PMID: 24972076 [PubMed - as supplied by publisher]
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VI. CNS, Heteromers(CB1-GPR55 this time) and the CS
“A further aim of the present paper was to check for cannabinoid CB1-GPR55 receptor heteromers in the central nervous system (CNS), specifically in striatum. … The results indicate not only that GPR55 is expressed in striatum but also that CB1 and GPR55 receptors form heteromers in this specific CNS region.”
CB1 and GPR55 receptors are co-expressed and form heteromers in rat and monkey striatum.
Martínez-Pinilla E, Reyes-Resina I, Oñatibia-Astibia A, Zamarbide M, Ricobaraza A, Navarro G, Moreno E, Dopeso-Reyes IG, Sierra S, Rico AJ, Roda E, Lanciego JL, Franco R.
Exp Neurol. 2014 Jun 23. pii: S0014-4886(14)00204-0. doi: 10.1016/j.expneurol.2014.06.017. [Epub ahead of print]
PMID: 24967683 [PubMed - as supplied by publisher]
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VII. Digestive System (Liver Cirrhosis / Ascites) and the CS
“Our study suggests that CB2R agonist have the potential to treat BT [bacterial translocation] and various relevant abnormalities through the inhibition of systemic/intestinal oxidative stress, inflammatory cytokines and TNFα releases in cirrhosis. Overall, chronic CB2R agonist treatment affects multiple approach mechanisms, and the direct effect on hyperdynamic circulation is only minor.”
Long-term cannabinoid type 2 receptor agonist therapy decreases Bacterial Translocation In Rats with cirrhosis and ascites.
Yang YY, Hsieh SL, Lee PC, Yeh YC, Lee KC, Hsieh YC, Wang YW, Lee TY, Huang YH, Chan CC, Lin HC.
J Hepatol. 2014 Jun 19. pii: S0168-8278(14)00411-5. doi: 10.1016/j.jhep.2014.05.049. [Epub ahead of print]
PMID: 24953022 [PubMed - as supplied by publisher]
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VIII. CNS (Alzheimer’s disease) and CS CB1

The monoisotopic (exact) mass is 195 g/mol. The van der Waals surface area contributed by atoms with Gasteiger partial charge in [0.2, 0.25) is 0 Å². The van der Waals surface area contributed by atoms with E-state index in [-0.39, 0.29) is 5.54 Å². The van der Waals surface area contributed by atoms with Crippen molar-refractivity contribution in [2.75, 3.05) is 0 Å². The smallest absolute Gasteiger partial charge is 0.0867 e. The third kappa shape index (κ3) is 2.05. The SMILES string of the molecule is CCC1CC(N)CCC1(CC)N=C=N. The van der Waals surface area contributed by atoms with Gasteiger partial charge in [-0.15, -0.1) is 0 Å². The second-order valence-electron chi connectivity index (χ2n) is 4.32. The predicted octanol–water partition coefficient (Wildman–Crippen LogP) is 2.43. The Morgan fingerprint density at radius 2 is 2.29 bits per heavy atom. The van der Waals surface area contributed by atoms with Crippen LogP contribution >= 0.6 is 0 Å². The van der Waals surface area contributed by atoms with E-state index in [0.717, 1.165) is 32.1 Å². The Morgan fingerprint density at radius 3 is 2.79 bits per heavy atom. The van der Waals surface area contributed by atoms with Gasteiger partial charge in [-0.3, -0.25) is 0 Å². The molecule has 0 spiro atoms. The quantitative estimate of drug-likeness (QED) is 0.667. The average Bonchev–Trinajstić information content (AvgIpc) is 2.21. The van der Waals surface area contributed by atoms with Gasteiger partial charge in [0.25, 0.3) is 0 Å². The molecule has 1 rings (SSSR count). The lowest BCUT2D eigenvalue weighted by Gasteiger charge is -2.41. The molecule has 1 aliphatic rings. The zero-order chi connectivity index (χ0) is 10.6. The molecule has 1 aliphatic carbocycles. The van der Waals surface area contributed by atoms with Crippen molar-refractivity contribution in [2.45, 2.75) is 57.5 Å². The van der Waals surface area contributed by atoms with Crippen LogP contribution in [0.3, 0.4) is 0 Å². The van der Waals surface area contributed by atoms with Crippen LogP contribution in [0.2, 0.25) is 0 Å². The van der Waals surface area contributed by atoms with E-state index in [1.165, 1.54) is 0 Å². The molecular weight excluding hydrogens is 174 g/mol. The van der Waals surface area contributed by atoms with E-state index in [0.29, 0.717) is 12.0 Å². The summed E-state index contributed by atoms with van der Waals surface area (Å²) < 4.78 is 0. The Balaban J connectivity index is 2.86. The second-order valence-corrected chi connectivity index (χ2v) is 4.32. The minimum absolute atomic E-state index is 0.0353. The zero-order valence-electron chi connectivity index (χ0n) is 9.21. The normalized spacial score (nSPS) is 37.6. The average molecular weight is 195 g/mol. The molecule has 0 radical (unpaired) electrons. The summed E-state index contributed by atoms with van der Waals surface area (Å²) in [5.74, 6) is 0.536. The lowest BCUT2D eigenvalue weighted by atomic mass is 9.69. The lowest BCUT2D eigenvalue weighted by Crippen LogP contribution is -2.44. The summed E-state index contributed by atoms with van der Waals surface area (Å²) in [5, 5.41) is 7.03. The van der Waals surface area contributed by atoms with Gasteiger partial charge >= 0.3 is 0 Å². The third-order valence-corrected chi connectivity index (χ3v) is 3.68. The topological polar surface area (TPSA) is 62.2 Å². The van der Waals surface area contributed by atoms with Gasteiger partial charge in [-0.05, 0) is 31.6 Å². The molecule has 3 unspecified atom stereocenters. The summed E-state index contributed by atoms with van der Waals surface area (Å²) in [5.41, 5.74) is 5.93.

“The activity of CB1 cannabinoid receptors was studied in postmortem brain samples of Alzheimer's disease (AD) patients during clinical deterioration. CB1 activity was higher at earlier AD stages in limited hippocampal areas and internal layers of frontal cortex, but a decrease was observed at the advanced stages. The pattern of modification appears to indicate initial hyperactivity of the endocannabinoid system in brain areas that lack of classical histopathological markers at earlier stages of AD, indicating an attempt to compensate for the initial synaptic impairment, which is then surpassed by disease progression. These results suggest that initial CB1 stimulation might have therapeutic relevance.”
Type-1 Cannabinoid Receptor Activity During Alzheimer's Disease Progression.
Manuel I, de San Román EG, Giralt MT, Ferrer I, Rodríguez-Puertas R.
J Alzheimers Dis. 2014 Jun 19. [Epub ahead of print]
PMID: 24946872 [PubMed - as supplied by publisher]
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IX. Homeostasis Heterodimers: Bivalency of Orexin OX1 and CS CB1
“Cannabinoid CB1 and orexin OX1 receptors have been suggested to form heterodimers and oligomers. … Bivalent ligands targeting CB1-OX1 receptor dimers could be potentially useful as a tool for further exploring the roles of such heterodimers in vitro and in vivo.”
Toward the Development of Bivalent Ligand Probes of Cannabinoid CB1 and Orexin OX1 Receptor Heterodimers.
Perrey DA, Gilmour BP, Thomas BF, Zhang Y.
ACS Med Chem Lett. 2014 Mar 25;5(6):634-8. doi: 10.1021/ml4004759. eCollection 2014 Jun 12.
PMID: 24944734 [PubMed]
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X. Circulatory System (Anti-inflammation) and the CS CB2
“To observe a PPAR-alpha agonist effect of N-oleoylethanolamine (OEA) on CB2 (cannabinoid receptor 2), an anti-inflammatory receptor in vascular endothelial cell, healthy HUVECs and TNF-alpha induced HUVECs were used to establish a human vascular endothelial cell inflammatory model. … The anti-inflammation effect of OEA is induced by PPAR-alpha and CB2, suggesting that CB2 signaling could be a target for anti-atherosclerosis, OEA have wide effect in anti-inflammation, it may have better therapeutic potential in anti-inflammation in HUVECs, thus achieving anti-atherosclerosis effect.”
[Anti-atherosclerosis role of N-oleoylethanolamine in CB2].
Gai YT, Shu Q, Chen CX, Lai YL, Li WJ, Peng L, Lin LM, Jin X.
Yao Xue Xue Bao. 2014 Mar;49(3):316-21. Chinese.
PMID: 24961101 [PubMed - in process]
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Posted by Bryan W. Brickner